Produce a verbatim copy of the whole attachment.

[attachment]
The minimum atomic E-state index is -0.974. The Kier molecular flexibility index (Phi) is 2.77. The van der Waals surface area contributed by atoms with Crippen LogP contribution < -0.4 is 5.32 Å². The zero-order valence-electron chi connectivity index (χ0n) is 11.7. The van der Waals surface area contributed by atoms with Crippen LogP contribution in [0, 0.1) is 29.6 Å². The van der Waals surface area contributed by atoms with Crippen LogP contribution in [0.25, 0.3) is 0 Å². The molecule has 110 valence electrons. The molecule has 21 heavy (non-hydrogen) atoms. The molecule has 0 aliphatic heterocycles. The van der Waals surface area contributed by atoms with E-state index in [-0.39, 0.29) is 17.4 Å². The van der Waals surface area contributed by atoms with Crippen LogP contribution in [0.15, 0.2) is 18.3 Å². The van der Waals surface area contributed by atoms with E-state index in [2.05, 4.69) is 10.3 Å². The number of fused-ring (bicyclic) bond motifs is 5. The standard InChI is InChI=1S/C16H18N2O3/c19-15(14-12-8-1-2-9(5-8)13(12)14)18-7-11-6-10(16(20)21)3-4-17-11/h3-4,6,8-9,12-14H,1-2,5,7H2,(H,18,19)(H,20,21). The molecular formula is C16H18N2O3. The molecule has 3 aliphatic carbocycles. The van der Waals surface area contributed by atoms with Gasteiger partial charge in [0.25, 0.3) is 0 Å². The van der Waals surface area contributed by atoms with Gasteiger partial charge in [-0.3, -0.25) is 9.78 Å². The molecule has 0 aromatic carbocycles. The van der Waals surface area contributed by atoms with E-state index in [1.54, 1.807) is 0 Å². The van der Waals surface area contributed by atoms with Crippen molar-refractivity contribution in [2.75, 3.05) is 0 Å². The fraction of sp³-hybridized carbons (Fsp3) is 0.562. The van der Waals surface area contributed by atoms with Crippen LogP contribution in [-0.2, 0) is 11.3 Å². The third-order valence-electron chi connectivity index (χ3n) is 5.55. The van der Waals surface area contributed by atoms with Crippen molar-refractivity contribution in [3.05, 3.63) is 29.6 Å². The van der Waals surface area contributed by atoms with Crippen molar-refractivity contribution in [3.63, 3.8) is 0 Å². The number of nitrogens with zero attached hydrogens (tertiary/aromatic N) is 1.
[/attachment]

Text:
The minimum atomic E-state index is -0.974. The Kier molecular flexibility index (Phi) is 2.77. The van der Waals surface area contributed by atoms with Crippen LogP contribution < -0.4 is 5.32 Å². The zero-order valence-electron chi connectivity index (χ0n) is 11.7. The van der Waals surface area contributed by atoms with Crippen LogP contribution in [0, 0.1) is 29.6 Å². The van der Waals surface area contributed by atoms with Crippen LogP contribution in [0.25, 0.3) is 0 Å². The molecule has 110 valence electrons. The molecule has 21 heavy (non-hydrogen) atoms. The molecule has 0 aliphatic heterocycles. The van der Waals surface area contributed by atoms with E-state index in [-0.39, 0.29) is 17.4 Å². The van der Waals surface area contributed by atoms with Crippen LogP contribution in [0.15, 0.2) is 18.3 Å². The van der Waals surface area contributed by atoms with E-state index in [2.05, 4.69) is 10.3 Å². The number of fused-ring (bicyclic) bond motifs is 5. The standard InChI is InChI=1S/C16H18N2O3/c19-15(14-12-8-1-2-9(5-8)13(12)14)18-7-11-6-10(16(20)21)3-4-17-11/h3-4,6,8-9,12-14H,1-2,5,7H2,(H,18,19)(H,20,21). The molecular formula is C16H18N2O3. The molecule has 3 aliphatic carbocycles. The van der Waals surface area contributed by atoms with Gasteiger partial charge in [0.25, 0.3) is 0 Å². The van der Waals surface area contributed by atoms with Gasteiger partial charge in [-0.3, -0.25) is 9.78 Å². The molecule has 0 aromatic carbocycles. The van der Waals surface area contributed by atoms with E-state index in [1.54, 1.807) is 0 Å². The van der Waals surface area contributed by atoms with Crippen molar-refractivity contribution in [2.75, 3.05) is 0 Å². The fraction of sp³-hybridized carbons (Fsp3) is 0.562. The van der Waals surface area contributed by atoms with Crippen LogP contribution in [-0.2, 0) is 11.3 Å². The third-order valence-electron chi connectivity index (χ3n) is 5.55. The van der Waals surface area contributed by atoms with Crippen molar-refractivity contribution in [3.05, 3.63) is 29.6 Å². The van der Waals surface area contributed by atoms with Crippen molar-refractivity contribution in [3.63, 3.8) is 0 Å². The number of nitrogens with zero attached hydrogens (tertiary/aromatic N) is 1.